Why Is the “Placebo Effect” Getting Stronger?

The brain has an amazing capacity to help the body heal itself.  The “placebo effect” was first described in a 1955 medical paper:  people given a harmless sugar pill – a “placebo” – will feel less pain if they are first convinced the pill is a medicine that effectively relieves pain.  Placebos are effective for a variety of symptoms like depression and stomach ulcers, too.

Since 1962, the US Food and Drug Administration (FDA) has required drug makers to prove a new medicine is more effective than a placebo before it will approve the drug for market.  For some reason, placebos seem to be more effective than expected in drug trials between 2001-2006, especially for meds targeting the brain and central nervous system.  As a result, more new drugs fail to pass FDA approval because they don’t produce results better than sugar pills.  Even old standbys like Prozac are proving less effective against placebos than when they were first tested in the 80s.

The increase in placebo effectiveness is significant enough that the NIH is studying the phenomena, funded by big pharmaceutical companies.  Wired Magazine has a great article on the increase in placebo effectiveness here.

One study mentioned in the article talks about the placebo effect in Alzheimer’s disease (AD) patients.  To be effective, placebos require the patient to have cognitive ability – you have to understand what the pill will do for you before your brain will activate your body’s natural response.  A person with AD may have suffered enough brain damage that they’re unable to grasp that concept.  As a result, AD patients generally require more painkiller than the average person because the AD patients don’t get the benefit of the placebo “boost” in effectiveness.

I anxiously await the study’s results.  It would be wonderful to learn how to make the placebo effect more powerful and let our brains do more to heal us.

Detecting Alzheimer’s Before Symptoms Appear: ADNI

The Alzheimer’s Disease Neuroimaging Initiative (ADNI) (http://www.adni-info.org/) aims “to study the rate of change of cognition, function, brain structure and function, and biomarkers” over 5 years, starting in October 2004.  Its 800+ participants–which include healthy elderly controls, subjects with mild cognitive impairment (MCI), and those with Alzheimer’s disease (AD)–undergo magnetic resonance imaging (MRI) and positron emission tomography(PET) scans along with laboratory (blood, urine, and cerebrospinal fluid, or CSF) and cognitive tests.   One unique aspect of this huge study is that data from the 58 research sites is posted online and made available free to qualified researchers.  This is the largest public-private brain research project ever funded by the National Institutes of Health.  It has spawned similar efforts in Europe, Australia, Japan, and elsewhere.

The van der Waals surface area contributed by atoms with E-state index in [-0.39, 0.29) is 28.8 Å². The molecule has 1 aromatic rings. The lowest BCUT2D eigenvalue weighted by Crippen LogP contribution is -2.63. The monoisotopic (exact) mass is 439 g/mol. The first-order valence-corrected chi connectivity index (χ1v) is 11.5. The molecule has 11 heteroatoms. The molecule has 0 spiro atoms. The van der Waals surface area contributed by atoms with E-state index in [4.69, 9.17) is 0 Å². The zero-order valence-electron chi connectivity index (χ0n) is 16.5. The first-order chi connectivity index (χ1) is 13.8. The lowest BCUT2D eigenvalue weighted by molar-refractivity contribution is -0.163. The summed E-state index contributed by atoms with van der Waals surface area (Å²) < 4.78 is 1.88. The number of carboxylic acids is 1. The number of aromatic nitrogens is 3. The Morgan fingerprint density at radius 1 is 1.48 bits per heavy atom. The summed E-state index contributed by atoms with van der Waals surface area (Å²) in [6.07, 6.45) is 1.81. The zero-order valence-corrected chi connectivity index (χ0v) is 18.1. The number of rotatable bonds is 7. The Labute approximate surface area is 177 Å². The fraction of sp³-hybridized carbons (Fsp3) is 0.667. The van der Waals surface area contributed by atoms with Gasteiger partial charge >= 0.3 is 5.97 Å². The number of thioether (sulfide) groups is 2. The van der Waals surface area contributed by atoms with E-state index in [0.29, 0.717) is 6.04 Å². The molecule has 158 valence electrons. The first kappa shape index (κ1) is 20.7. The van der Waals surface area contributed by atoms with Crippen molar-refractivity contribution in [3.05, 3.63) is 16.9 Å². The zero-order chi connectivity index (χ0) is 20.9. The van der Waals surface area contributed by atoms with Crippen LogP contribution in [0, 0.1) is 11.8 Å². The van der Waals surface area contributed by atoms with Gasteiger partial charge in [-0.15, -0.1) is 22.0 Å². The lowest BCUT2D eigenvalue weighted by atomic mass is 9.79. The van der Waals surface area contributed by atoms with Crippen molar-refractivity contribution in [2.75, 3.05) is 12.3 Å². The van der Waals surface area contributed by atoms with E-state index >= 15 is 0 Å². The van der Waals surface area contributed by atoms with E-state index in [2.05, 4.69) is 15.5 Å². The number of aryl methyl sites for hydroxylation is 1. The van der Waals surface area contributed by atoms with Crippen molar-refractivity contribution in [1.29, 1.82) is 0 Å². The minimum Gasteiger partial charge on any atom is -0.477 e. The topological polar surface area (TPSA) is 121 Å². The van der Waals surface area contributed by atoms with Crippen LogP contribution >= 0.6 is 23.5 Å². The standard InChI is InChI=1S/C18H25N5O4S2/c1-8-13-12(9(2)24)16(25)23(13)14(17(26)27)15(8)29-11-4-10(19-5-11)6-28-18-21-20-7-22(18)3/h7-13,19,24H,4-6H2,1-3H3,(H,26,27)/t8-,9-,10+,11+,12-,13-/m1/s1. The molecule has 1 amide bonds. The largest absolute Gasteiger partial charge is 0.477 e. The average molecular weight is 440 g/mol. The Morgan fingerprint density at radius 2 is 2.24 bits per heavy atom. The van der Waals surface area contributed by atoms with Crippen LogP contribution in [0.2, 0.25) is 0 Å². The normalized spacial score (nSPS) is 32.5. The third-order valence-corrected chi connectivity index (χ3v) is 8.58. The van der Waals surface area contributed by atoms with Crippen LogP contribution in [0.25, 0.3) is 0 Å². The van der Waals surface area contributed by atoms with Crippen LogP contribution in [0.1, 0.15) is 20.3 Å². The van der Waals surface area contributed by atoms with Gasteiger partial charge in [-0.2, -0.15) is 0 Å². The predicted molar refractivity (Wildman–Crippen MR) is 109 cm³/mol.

ADNI searches for biomarkers that can determine AD risk.  Blood pressure is a biomarker that helps determine risk for heart disease or stroke.  Among other things, ADNI seeks to find a combination of biomarkers that are a clear indicator of AD.

The initial ADNI goal was to create a standard assessment tool for use in AD clinical trials.   Current methods for assessing the progress of AD in patients are slow and not always reproducible.  Clear, precise measures of the disease process would make it easier to determine whether someone is improving or declining on a new treatment.  Also, if all trials were using the same measures of success, it would be easier to compare results of different treatments.  This would make clinical trials less costly and produce reliable results more quickly.

The study is flexible enough to incorporate new technologies.  After the study began, the ability to detect amyloid beta in the brain in living subjects using PET was demonstrated.   This was the first time the characteristic accumulation of the protein in the brain could be confirmed without benefit of autopsy. This measurement was added to the study at some sites.

As ADNI research progressed and scientists became aware of new ways its data could be applied, the study’s goals expanded.  Over 800 blood samples underwent whole genome analysis as part of the search for AD-associated genes.  The ADNI samples have the benefit of donor brain scans and lab data available to researchers.  Analysis has identified several new genes (in addition to the 4 known early onset AD and 1 late onset AD genes) as targets of study, and researchers are working to confirm they are associated with increased risk of AD.  http://homepages.indiana.edu/web/page/normal/10543.html

Near the end of the study, ADNI is yielding fascinating results.  Detecting the beginnings of AD, before the onset of symptoms, might allow treatments that postpone onset of symptoms and maybe someday even prevent symptoms from occurring.  It’s long been known that amyloid beta and tau proteins accumulate in the brains of AD victims.  Tools like MRIs and CSF tests may reliably detect AD before symptoms appear and predict whether MCI will convert to AD.   One ADNI result shows when people develop AD, the concentration of amyloid beta 42 in CSF drops and tau increases.  http://www.medicinenet.com/script/main/art.asp?articlekey=92513

ADNI ends in October 2009, with final results reported in 2010.  To date over 25 papers have been published with many more under review and presented at conferences.  Proposals are in work for ADNI 2.

Article on Alzheimer’s disease research

My article “Preserving the Memory” appears in the July/August 2009 issue of Analog Science Fiction and Fact.   Thanks to Dr. Thomas D. Bird, Professor of Medicine and Neurology at the University of Washington and Chief of their Division of Neurogenetics, for reviewing the article for accuracy.  He said he thought it was “a good review of the state of the art” in Alzheimer’s disease (January 2009).